Hinduism - What Are The Veda?


A Sanskrit word that in its essence means "“knowledge”.  The earliest and most authoritative collection of Hindu holy scriptures, also known as shruti ("heard").

These words, according to legend, were not written by humans but rather by the original vibrations of the universe itself.

The ancient sages, whose perceptual powers had been refined by arduous religious practice, were able to "hear" and comprehend these vibrations, and they were able to transfer them to others in a lineage of learning.

On one level, the word veda appears in the titles of four separate texts: the Rig Veda, Sama Veda, Yajur Veda, and Atharva Veda, each with its own purpose and substance.

The Vedic hymns (samhitas), the Brahmanas, the Aranyakas, and the Upanishads all use the word veda to refer to the information found in these works or its appendices.

Although these four collections of writings are all deemed Vedic, their forms and characteristics are vastly diverse.

The samhitas are praise songs dedicated to certain deities, and they are mostly found in the Rig Veda and the Sama Veda.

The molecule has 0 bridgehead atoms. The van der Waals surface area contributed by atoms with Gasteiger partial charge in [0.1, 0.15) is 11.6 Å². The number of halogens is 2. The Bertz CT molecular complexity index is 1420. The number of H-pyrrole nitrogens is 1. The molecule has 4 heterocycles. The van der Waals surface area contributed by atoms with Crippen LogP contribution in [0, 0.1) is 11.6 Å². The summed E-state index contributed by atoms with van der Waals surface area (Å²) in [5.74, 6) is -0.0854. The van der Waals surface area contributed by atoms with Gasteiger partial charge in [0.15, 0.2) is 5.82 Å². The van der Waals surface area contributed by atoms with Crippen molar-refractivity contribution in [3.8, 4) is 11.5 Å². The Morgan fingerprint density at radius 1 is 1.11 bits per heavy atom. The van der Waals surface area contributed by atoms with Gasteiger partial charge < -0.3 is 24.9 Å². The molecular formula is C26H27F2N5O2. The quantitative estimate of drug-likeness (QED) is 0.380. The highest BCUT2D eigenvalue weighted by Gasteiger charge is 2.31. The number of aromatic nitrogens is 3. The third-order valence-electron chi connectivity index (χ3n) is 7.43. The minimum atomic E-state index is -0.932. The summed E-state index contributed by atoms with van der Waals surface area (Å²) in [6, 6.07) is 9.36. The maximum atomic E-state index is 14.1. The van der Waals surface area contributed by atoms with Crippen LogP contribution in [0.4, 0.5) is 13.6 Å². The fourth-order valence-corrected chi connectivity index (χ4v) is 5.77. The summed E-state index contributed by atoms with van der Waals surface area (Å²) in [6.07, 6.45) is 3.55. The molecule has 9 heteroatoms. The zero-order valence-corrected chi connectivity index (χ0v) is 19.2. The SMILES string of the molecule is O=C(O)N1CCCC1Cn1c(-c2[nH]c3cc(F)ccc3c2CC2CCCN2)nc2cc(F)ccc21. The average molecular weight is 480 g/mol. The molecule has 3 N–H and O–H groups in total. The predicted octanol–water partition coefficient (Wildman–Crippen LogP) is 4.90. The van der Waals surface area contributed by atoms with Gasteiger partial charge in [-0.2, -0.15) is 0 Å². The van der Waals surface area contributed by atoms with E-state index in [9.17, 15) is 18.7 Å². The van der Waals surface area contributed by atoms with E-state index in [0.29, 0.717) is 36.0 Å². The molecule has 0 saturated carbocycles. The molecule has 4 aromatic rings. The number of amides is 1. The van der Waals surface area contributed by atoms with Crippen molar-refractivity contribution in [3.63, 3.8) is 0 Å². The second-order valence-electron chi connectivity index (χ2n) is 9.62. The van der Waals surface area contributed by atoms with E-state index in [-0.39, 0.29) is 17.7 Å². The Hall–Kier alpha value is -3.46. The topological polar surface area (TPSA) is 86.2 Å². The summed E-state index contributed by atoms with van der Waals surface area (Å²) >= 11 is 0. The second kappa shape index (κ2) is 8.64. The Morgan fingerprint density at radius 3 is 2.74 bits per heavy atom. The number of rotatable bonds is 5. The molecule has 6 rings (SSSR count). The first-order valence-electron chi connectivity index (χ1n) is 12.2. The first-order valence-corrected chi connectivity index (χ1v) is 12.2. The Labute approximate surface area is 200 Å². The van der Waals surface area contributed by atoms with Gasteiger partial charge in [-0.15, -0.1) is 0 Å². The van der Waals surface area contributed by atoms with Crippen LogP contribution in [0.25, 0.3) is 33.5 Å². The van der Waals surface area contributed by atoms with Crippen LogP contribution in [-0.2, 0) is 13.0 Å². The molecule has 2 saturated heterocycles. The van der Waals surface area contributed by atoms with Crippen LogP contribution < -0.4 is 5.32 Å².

The Brahmanas, on the other hand, are precise ritual manuals that outline how to conduct intricate sacrifice ceremonies; the Aranyakas and Upanishads, on the other hand, are theoretical musings on the nature of the world.

The Vedas were regarded so holy that they were not written down for 3,000 years, instead being passed down orally, a method of transmission that is still used today.

The Vedas' power derives not from their exact meaning, but from the sound of them, which is the same sound heard by the sages thousands of years ago.

To keep this tradition alive, Hindus devised a complex system of mnemonics to guarantee that the writings were not changed or damaged, keeping their power.

~Kiran Atma

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